-codifying material from various sources of inspiration: the European Convention on Human Rights, common constitutional traditions, the European Social Charter, the Community Charter of the Fundamental Social Rights of Workers, primary and secondary Community legislation, international conventions (Council of Europe, UN, ILO) and rulings by the Court of Justice and the European Court of Human Rights;

-incorporating in the Charter, alongside the classic civil and political rights and the rights of citizens deriving from the Treaties, fundamental economic and social rights, "insofar as they do not merely establish objectives for action by the Union";

-enshrining certain "new" rights which already exist but have not yet been explicitly protected as fundamental rights, notwithstanding the values they are intended to protect, such as the protection of personal data and the principles of bioethics or the right to good administration.

10. As well as raising the profile of fundamental rights, it must be pointed out that the Charter provides significant legal certainty. This will make it possible to improve the current level of protection of fundamental rights in the Union, by moving beyond the current system, which is basically in the hands of the courts.

In the current Treaties, Article 6 of the Treaty on European Union is the point of reference for questions related to fundamental rights. Its first paragraph sets out the general principles on which the Union is based and which, if seriously and persistently breached, can lead to the imposition of the penalties set out in Article 7 of the Union Treaty. Paragraph 2 lists the sources of fundamental rights respected by the Union, at least one of which (constitutional traditions common to the Member States) it is difficult to challenge by way of legal action. Leaving aside its ultimate legal nature, the adoption of the Charter sets out clearly and concisely the fundamental rights covered by Article 6(2). This could also clarify the principles set out under Article 6(1) and the provisions referring to it (Articles 7 and 49 of the Union Treaty).

11. The Charter applies to the institutions and bodies of the Union, and to the Member States solely where they implement Union law. It will therefore be possible to assess all measures taken in this field on the basis of the rights and freedoms set out in the Charter. This means that, in terms of the protection of fundamental rights, the Charter is an instrument for controlling the exercise of powers devolved by the Treaties to the Union's institutions and bodies

12. With the Union now developing a real common foreign and security policy, in which respect for fundamental rights will play a key role, the adoption of a catalogue of rights will make it possible to give a clear response to those who accuse the Union of employing one set of standards at external level and another internally. The Charter will provide the Union with a clear catalogue of rights that it will have to respect when implementing both internal and external policies.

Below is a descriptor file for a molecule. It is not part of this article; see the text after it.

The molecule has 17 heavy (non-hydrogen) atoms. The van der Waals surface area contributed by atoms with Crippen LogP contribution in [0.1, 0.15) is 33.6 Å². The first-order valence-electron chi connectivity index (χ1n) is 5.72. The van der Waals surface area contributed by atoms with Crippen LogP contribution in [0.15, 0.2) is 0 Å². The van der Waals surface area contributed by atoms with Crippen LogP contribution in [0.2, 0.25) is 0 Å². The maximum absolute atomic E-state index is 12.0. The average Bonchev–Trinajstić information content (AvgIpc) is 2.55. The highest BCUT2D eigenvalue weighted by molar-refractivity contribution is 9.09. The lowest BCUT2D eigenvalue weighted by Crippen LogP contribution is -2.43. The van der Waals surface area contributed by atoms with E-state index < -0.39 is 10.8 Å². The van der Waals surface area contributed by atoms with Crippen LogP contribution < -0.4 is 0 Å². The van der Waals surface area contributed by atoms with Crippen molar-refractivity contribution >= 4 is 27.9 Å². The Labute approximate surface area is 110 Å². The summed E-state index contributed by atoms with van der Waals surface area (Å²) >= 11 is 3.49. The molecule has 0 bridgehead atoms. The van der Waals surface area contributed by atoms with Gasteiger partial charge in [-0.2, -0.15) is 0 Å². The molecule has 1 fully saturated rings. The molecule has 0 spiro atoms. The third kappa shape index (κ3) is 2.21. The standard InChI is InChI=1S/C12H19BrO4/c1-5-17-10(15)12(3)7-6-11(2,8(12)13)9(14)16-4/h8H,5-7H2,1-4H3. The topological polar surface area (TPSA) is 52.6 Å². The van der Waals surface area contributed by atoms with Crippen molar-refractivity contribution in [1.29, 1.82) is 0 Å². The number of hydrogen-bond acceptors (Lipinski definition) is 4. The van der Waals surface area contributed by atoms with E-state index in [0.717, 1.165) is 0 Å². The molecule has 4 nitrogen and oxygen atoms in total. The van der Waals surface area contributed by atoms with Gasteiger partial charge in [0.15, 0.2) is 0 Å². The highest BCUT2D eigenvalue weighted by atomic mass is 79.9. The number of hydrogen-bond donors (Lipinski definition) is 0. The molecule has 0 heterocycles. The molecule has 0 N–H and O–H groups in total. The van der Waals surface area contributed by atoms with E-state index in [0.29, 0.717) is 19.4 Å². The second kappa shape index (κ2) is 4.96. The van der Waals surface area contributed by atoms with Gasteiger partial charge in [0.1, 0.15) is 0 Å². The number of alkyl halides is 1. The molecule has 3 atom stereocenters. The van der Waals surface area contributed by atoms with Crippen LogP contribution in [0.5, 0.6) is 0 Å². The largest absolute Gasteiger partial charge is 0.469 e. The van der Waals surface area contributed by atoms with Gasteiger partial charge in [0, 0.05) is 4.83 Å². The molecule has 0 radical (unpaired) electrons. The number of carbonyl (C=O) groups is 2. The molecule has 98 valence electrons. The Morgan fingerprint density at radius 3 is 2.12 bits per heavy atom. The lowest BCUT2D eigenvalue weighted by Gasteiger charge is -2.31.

13. There is no way to avoid addressing the possible repercussions of the adoption of the Charter on the enlargement of the Union. First and foremost, it will be necessary to dispel all fears about the impact of the Charter on enlargement. The Charter imposes no additional conditions on applicant countries. The acceptance of the established body of EU law, for example, on the protection of personal data, already involves the acceptance of and respect for the rules and principles contained in the Charter. In fact, the Charter sets out clear rules regarding fundamental rights, thereby providing the applicant countries and citizens in general with legal certainty. In doing so, it demonstrates that it is an extremely important milestone in the development of Europe as a political force.

14. To ensure that the Charter is a success, it is advisable not simply to highlight its objectives and added value, but also to point out clearly that it will not have certain effects which may have caused alarm in some quarters:

a) The Charter will not be a vehicle to extend or reduce the powers of the Union and the Community, as established by the Union Treaty and EC Treaty. The Charter is neutral with regard to the division of powers. Changes in any powers would be a matter for the Intergovernmental Conference, not for the Convention.

The Charter's neutrality on the subject of the powers of the Union and the Community is also a consequence of the very nature of fundamental rights. As they protect the individual from abuses of public power, the main purpose of fundamental rights is to allow for the control of existing powers at a given political level, whatever level that may be.

Since fundamental rights are also the values which guide the actions of the Community and the Union, it is clear that such action must be carried out within the framework of the powers of the Community and the Union and with respect for the principle of subsidiarity. This applies particularly to rights requiring implementing measures, such as social rights and principles.